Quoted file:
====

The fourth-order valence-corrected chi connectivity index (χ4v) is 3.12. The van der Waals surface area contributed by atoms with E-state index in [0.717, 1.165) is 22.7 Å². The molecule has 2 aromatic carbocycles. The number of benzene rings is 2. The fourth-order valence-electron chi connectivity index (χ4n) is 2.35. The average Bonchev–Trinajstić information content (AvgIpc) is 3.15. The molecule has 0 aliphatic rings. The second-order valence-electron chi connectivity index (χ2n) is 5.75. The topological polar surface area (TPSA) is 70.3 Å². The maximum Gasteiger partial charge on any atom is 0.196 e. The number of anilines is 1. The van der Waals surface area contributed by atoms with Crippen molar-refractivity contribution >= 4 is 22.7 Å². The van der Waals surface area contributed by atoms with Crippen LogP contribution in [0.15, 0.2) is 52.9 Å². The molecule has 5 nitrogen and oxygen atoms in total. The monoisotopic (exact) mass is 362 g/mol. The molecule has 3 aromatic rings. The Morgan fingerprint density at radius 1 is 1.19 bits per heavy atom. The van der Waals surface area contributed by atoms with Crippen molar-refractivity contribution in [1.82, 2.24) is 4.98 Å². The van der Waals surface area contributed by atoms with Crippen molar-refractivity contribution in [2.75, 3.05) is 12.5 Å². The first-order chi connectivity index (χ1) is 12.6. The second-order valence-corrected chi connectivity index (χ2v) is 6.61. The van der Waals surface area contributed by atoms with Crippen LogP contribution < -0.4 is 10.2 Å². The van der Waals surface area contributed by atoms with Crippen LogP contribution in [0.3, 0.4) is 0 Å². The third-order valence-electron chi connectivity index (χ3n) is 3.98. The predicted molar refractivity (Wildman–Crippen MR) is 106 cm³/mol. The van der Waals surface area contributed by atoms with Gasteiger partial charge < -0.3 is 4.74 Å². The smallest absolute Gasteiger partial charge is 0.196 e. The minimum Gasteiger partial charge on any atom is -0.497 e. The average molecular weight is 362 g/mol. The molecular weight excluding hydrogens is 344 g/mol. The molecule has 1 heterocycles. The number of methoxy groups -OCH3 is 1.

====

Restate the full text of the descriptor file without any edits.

The fourth-order valence-corrected chi connectivity index (χ4v) is 3.12. The van der Waals surface area contributed by atoms with E-state index in [0.717, 1.165) is 22.7 Å². The molecule has 2 aromatic carbocycles. The number of benzene rings is 2. The fourth-order valence-electron chi connectivity index (χ4n) is 2.35. The average Bonchev–Trinajstić information content (AvgIpc) is 3.15. The molecule has 0 aliphatic rings. The second-order valence-electron chi connectivity index (χ2n) is 5.75. The topological polar surface area (TPSA) is 70.3 Å². The maximum Gasteiger partial charge on any atom is 0.196 e. The number of anilines is 1. The van der Waals surface area contributed by atoms with Crippen molar-refractivity contribution >= 4 is 22.7 Å². The van der Waals surface area contributed by atoms with Crippen LogP contribution in [0.15, 0.2) is 52.9 Å². The molecule has 5 nitrogen and oxygen atoms in total. The monoisotopic (exact) mass is 362 g/mol. The molecule has 3 aromatic rings. The Morgan fingerprint density at radius 1 is 1.19 bits per heavy atom. The van der Waals surface area contributed by atoms with Crippen molar-refractivity contribution in [1.82, 2.24) is 4.98 Å². The van der Waals surface area contributed by atoms with Crippen molar-refractivity contribution in [2.75, 3.05) is 12.5 Å². The first-order chi connectivity index (χ1) is 12.6. The second-order valence-corrected chi connectivity index (χ2v) is 6.61. The van der Waals surface area contributed by atoms with Crippen LogP contribution < -0.4 is 10.2 Å². The van der Waals surface area contributed by atoms with Crippen LogP contribution in [0.3, 0.4) is 0 Å². The third-order valence-electron chi connectivity index (χ3n) is 3.98. The predicted molar refractivity (Wildman–Crippen MR) is 106 cm³/mol. The van der Waals surface area contributed by atoms with Gasteiger partial charge < -0.3 is 4.74 Å². The smallest absolute Gasteiger partial charge is 0.196 e. The minimum Gasteiger partial charge on any atom is -0.497 e. The average molecular weight is 362 g/mol. The molecular weight excluding hydrogens is 344 g/mol. The molecule has 1 heterocycles. The number of methoxy groups -OCH3 is 1.